Community activists, religious leaders and labor unions are mounting a grassroots campaign to stop the attempted repeal of Santa Monica's new living wage law.
Opponents of the living wage, led by a handful of luxury beach hotels, must collect 5,700 signatures by August 24 to qualify a referendum for the ballot.
“We are warning voters that the city’s luxury hotels have ignored their voice and are once again trying to deny workers a decent wage,” said Vivian Rothstein with Santa Monicans Allied for Responsible Tourism (SMART), which first proposed the living wage law. “Our message is simple: Protect low-wage tourism workers—don’t sign the luxury hotels’ petition to repeal the living wage.”
Last year, the hotels spent a million dollars on Measure KK, an anti-living wage initiative. It was overwhelmingly defeated, with four out of five voters rejecting the initiative. “The people have voted,” said Rothstein. “Special interests are simply trying to manipulate the political process for their own gain.”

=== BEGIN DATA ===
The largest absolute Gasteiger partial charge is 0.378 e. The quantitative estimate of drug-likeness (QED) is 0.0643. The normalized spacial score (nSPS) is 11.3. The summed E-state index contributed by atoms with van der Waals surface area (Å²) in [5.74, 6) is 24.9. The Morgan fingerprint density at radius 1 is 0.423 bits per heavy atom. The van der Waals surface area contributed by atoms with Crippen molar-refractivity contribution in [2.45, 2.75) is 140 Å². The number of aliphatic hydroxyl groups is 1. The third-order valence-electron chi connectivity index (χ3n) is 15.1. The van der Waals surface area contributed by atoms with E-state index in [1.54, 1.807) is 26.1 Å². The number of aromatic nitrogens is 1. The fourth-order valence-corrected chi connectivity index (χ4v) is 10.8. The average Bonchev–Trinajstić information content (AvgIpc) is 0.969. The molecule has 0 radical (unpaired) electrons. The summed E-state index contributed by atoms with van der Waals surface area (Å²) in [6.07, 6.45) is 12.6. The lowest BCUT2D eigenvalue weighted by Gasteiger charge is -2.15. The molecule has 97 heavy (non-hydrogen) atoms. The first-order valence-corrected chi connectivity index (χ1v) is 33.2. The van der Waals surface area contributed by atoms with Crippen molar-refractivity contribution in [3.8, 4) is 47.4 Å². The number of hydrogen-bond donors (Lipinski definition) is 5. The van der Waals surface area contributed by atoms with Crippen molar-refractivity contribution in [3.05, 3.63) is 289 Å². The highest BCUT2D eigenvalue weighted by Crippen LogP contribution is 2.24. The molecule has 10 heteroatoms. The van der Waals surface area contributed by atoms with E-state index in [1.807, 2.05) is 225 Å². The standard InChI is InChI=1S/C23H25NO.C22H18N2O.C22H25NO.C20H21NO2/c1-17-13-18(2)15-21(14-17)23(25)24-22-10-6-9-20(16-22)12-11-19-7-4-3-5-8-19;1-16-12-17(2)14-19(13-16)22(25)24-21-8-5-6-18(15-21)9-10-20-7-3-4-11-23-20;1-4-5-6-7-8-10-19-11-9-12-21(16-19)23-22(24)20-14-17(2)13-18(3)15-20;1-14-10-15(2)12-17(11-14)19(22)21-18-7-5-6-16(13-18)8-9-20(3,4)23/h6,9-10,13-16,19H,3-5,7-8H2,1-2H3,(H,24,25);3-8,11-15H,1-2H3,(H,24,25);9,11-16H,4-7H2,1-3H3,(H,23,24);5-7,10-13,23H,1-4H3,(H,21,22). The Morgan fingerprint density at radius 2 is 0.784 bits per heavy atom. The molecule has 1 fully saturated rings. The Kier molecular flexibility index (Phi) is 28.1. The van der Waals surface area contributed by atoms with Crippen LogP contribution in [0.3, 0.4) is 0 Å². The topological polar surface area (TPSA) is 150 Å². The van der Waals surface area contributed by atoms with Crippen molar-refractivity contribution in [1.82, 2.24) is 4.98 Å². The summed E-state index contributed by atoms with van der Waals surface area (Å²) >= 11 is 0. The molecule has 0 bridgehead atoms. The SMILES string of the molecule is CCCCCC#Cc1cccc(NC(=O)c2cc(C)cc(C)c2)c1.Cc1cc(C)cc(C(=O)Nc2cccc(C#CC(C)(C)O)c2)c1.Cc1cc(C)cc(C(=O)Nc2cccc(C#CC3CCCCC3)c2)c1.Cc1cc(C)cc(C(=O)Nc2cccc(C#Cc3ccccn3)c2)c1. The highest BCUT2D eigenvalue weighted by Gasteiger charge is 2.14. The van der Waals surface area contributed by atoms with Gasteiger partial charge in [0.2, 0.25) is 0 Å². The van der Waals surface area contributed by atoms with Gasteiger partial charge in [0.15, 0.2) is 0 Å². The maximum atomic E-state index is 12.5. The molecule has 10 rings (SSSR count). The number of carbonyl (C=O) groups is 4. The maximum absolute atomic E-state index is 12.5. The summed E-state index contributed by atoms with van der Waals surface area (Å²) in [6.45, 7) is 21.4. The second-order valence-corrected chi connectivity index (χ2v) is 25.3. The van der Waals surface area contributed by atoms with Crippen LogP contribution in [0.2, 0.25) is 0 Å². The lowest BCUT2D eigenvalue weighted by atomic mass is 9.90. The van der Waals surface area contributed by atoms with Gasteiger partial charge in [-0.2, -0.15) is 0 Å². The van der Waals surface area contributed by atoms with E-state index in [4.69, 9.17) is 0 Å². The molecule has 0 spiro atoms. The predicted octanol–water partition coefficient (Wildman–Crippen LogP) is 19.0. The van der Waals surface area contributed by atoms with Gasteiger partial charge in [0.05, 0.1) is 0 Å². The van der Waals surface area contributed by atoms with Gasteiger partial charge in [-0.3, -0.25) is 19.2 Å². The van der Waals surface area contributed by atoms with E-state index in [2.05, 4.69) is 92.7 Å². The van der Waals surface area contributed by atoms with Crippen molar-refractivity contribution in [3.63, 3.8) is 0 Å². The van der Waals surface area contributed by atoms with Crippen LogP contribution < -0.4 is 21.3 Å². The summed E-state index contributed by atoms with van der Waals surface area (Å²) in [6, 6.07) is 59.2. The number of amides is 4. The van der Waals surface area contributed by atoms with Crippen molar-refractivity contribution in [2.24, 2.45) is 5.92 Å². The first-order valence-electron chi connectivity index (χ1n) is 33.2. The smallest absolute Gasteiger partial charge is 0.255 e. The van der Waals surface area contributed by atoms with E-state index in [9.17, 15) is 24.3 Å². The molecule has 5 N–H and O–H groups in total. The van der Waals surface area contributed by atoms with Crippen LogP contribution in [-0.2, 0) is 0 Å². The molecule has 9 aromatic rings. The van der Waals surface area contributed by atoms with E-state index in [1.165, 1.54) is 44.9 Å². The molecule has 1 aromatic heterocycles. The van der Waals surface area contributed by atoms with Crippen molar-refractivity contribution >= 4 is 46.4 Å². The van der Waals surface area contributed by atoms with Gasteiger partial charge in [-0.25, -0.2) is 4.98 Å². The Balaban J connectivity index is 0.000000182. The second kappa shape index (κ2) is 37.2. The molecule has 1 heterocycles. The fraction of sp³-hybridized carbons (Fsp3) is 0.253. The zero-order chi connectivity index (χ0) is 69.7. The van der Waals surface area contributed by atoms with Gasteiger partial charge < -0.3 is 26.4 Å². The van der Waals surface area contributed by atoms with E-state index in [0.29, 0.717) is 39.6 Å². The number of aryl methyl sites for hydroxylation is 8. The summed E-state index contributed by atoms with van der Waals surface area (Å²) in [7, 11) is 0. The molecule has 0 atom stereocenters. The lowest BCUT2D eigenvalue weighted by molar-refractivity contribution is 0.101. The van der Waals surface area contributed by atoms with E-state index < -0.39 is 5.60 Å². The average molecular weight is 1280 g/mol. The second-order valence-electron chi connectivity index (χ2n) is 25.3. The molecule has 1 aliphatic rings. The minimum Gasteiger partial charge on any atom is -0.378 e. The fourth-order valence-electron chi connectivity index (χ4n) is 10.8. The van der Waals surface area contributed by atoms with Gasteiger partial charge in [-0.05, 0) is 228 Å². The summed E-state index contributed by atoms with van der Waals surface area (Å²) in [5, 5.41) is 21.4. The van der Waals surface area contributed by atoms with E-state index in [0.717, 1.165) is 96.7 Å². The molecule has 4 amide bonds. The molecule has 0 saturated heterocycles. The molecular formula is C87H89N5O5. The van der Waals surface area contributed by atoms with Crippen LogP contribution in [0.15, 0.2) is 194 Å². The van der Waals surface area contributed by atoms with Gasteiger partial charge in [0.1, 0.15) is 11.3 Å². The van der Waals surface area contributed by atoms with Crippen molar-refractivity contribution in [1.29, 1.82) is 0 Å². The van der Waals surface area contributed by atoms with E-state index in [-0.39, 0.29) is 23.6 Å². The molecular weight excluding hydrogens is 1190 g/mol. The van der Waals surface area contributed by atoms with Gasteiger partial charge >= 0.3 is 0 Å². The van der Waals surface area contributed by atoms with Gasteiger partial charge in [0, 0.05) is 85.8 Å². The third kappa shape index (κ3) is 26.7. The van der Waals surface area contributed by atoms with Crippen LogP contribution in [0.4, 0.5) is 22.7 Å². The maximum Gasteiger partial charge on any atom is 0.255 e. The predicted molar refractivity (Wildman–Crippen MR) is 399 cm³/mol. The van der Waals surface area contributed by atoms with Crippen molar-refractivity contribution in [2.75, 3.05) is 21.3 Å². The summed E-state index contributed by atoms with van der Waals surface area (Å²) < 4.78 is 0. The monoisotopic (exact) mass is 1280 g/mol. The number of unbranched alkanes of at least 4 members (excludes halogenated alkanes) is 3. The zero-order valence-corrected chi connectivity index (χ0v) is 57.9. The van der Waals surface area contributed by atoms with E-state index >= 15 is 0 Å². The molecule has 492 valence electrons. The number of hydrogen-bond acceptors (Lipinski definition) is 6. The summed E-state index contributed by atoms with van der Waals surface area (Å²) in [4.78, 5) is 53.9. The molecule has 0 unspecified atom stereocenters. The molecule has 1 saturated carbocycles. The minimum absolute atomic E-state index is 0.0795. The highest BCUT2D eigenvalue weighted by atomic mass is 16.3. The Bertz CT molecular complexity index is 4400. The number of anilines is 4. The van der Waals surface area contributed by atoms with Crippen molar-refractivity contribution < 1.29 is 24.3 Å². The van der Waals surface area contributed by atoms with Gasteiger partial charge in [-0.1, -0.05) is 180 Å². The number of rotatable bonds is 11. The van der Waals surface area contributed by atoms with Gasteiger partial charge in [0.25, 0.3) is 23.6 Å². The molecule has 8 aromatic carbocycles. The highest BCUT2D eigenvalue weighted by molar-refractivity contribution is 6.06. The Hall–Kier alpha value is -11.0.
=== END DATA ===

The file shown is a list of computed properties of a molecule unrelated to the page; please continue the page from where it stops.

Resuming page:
Santa Monica’s living wage law would raise wages to .50 an hour for some 2,000 low-wage tourism workers in the city’s booming Coastal Zone. The majority of these workers are now living in conditions of poverty or near poverty, according to a study released by the city last year, and most lack health care benefits. The family of the average low-wage Coastal Zone worker is eligible for more than ,000 in anti-poverty government assistance.
Santa Monica’s luxury beach hotels saw their revenues double between 1993 and 1999 as part of the phenomenal success of the city’s tourism industry. That success was made possible by a 0 million investment of taxpayer money to rehabilitate the city’s downtown and beachfront areas.
Less than one percent of Santa Monica’s businesses—an estimated 40 out of 10,000--would be affected by the wage law. The law includes a hardship exemption for businesses that would be adversely impacted.
“We are disappointed that our largest businesses will not accept their responsibility to treat their workers with respect and dignity, “said Rev. Sandie Richards, minister at The Church in Ocean Park. “This community is built on the values of justice and fairness, and that includes a living wage. We believe voters will uphold these values and reject this effort to kill the living wage.”
Volunteers and donations are needed to help stop the repeal drive. To find out more, please call (310) 572-9880.